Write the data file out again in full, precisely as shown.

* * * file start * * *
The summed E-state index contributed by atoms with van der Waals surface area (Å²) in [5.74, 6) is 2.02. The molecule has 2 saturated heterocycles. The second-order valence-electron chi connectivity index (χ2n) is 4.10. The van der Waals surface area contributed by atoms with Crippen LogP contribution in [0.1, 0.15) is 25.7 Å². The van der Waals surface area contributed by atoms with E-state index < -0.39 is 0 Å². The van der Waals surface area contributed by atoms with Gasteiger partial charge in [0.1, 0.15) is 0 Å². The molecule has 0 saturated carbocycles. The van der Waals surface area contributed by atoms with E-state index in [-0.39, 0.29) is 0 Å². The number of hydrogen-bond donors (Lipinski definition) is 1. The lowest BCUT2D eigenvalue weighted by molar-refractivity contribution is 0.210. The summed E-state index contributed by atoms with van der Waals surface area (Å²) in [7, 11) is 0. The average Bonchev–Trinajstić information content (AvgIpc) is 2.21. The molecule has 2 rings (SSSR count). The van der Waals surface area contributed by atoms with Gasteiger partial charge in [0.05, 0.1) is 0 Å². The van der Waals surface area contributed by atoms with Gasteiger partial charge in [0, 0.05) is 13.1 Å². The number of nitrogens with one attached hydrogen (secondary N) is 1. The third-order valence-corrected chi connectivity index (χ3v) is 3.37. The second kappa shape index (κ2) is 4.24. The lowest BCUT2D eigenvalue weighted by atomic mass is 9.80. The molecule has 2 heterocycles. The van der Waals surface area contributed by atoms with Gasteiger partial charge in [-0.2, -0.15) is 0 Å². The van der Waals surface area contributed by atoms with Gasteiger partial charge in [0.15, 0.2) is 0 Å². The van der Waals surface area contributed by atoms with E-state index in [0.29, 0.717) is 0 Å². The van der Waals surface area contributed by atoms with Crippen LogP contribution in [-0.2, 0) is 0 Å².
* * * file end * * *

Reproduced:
The summed E-state index contributed by atoms with van der Waals surface area (Å²) in [5.74, 6) is 2.02. The molecule has 2 saturated heterocycles. The second-order valence-electron chi connectivity index (χ2n) is 4.10. The van der Waals surface area contributed by atoms with Crippen LogP contribution in [0.1, 0.15) is 25.7 Å². The van der Waals surface area contributed by atoms with E-state index < -0.39 is 0 Å². The van der Waals surface area contributed by atoms with Gasteiger partial charge in [0.1, 0.15) is 0 Å². The molecule has 0 saturated carbocycles. The van der Waals surface area contributed by atoms with E-state index in [-0.39, 0.29) is 0 Å². The number of hydrogen-bond donors (Lipinski definition) is 1. The lowest BCUT2D eigenvalue weighted by molar-refractivity contribution is 0.210. The summed E-state index contributed by atoms with van der Waals surface area (Å²) in [7, 11) is 0. The average Bonchev–Trinajstić information content (AvgIpc) is 2.21. The molecule has 2 rings (SSSR count). The van der Waals surface area contributed by atoms with Gasteiger partial charge in [0.05, 0.1) is 0 Å². The van der Waals surface area contributed by atoms with Gasteiger partial charge in [0, 0.05) is 13.1 Å². The number of nitrogens with one attached hydrogen (secondary N) is 1. The third-order valence-corrected chi connectivity index (χ3v) is 3.37. The second kappa shape index (κ2) is 4.24. The lowest BCUT2D eigenvalue weighted by atomic mass is 9.80. The molecule has 2 heterocycles. The van der Waals surface area contributed by atoms with Gasteiger partial charge in [-0.2, -0.15) is 0 Å². The van der Waals surface area contributed by atoms with Gasteiger partial charge in [0.15, 0.2) is 0 Å². The van der Waals surface area contributed by atoms with E-state index in [0.29, 0.717) is 0 Å². The van der Waals surface area contributed by atoms with Crippen LogP contribution in [-0.2, 0) is 0 Å².